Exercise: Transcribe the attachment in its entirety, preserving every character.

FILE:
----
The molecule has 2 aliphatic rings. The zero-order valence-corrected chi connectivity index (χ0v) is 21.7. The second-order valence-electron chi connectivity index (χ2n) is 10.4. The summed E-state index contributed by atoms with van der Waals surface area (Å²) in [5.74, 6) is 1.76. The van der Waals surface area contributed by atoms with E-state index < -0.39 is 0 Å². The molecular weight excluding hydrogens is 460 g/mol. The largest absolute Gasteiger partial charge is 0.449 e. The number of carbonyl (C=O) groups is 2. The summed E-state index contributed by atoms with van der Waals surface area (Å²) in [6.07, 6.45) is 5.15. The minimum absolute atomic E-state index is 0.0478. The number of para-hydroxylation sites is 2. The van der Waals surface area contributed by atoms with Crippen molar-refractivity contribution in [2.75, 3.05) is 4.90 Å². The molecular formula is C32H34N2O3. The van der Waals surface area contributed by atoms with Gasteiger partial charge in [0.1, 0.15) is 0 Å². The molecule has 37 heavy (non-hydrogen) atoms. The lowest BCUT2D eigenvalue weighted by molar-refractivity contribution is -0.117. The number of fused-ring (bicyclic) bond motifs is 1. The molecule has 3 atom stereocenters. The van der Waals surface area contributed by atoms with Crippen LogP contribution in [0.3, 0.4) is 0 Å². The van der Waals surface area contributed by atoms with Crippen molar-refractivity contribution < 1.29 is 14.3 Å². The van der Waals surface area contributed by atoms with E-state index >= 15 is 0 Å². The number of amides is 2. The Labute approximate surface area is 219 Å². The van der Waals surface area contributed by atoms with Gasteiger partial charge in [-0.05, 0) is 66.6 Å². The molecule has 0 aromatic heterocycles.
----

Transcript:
The molecule has 2 aliphatic rings. The zero-order valence-corrected chi connectivity index (χ0v) is 21.7. The second-order valence-electron chi connectivity index (χ2n) is 10.4. The summed E-state index contributed by atoms with van der Waals surface area (Å²) in [5.74, 6) is 1.76. The van der Waals surface area contributed by atoms with E-state index < -0.39 is 0 Å². The molecular weight excluding hydrogens is 460 g/mol. The largest absolute Gasteiger partial charge is 0.449 e. The number of carbonyl (C=O) groups is 2. The summed E-state index contributed by atoms with van der Waals surface area (Å²) in [6.07, 6.45) is 5.15. The minimum absolute atomic E-state index is 0.0478. The number of para-hydroxylation sites is 2. The van der Waals surface area contributed by atoms with Crippen molar-refractivity contribution in [2.75, 3.05) is 4.90 Å². The molecular formula is C32H34N2O3. The van der Waals surface area contributed by atoms with Gasteiger partial charge in [0.1, 0.15) is 0 Å². The molecule has 37 heavy (non-hydrogen) atoms. The lowest BCUT2D eigenvalue weighted by molar-refractivity contribution is -0.117. The number of fused-ring (bicyclic) bond motifs is 1. The molecule has 3 atom stereocenters. The van der Waals surface area contributed by atoms with Crippen LogP contribution in [0.3, 0.4) is 0 Å². The van der Waals surface area contributed by atoms with Crippen molar-refractivity contribution < 1.29 is 14.3 Å². The van der Waals surface area contributed by atoms with E-state index >= 15 is 0 Å². The number of amides is 2. The Labute approximate surface area is 219 Å². The van der Waals surface area contributed by atoms with Gasteiger partial charge in [-0.05, 0) is 66.6 Å². The molecule has 0 aromatic heterocycles.